In the case of Szymon Serafinowicz, the 86-year-old retired carpenter charged with murdering three Jews on the eastern front, Sir Nicholas "did offer the defendant an opportunity to submit any such evidence". The Lord Chancellor added: "At the time, the Attorney General caused inquiry to be made to those representing the defendant whether there was any medical bar to a prosecution and whether the defendant wished to make representations to the law officers as to his health, mental or physical. But no representations were forthcoming."Reuse content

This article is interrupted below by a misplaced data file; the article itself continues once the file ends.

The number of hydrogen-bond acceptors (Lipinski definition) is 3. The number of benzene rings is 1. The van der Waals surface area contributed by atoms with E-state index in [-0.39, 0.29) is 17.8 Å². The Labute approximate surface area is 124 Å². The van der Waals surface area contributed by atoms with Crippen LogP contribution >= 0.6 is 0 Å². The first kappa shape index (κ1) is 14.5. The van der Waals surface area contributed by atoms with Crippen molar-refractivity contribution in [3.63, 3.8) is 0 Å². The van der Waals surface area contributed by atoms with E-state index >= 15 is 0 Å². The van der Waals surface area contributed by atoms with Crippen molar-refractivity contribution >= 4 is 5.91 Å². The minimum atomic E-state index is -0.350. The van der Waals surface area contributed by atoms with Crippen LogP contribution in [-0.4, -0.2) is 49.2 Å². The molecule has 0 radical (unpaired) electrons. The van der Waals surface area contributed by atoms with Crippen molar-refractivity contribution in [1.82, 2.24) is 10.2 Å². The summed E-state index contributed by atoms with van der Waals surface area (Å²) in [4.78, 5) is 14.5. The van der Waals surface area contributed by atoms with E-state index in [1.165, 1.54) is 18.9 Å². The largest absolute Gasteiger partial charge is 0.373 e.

Representatives of an alleged war criminal from Surrey whose trial collapsed last month, when a jury found him mentally unfit to face charges, had not told government law officers that he was suffering from Alzheimer's disease, the Lord Chancellor, Lord Mackay of Clashfern, said last night. Lord Mackay said at question time: "Attorney General Sir Nicholas Lyell would expect to take account of any available medical evidence when deciding whether to consent to the bringing of proceedings under the War Crimes Act."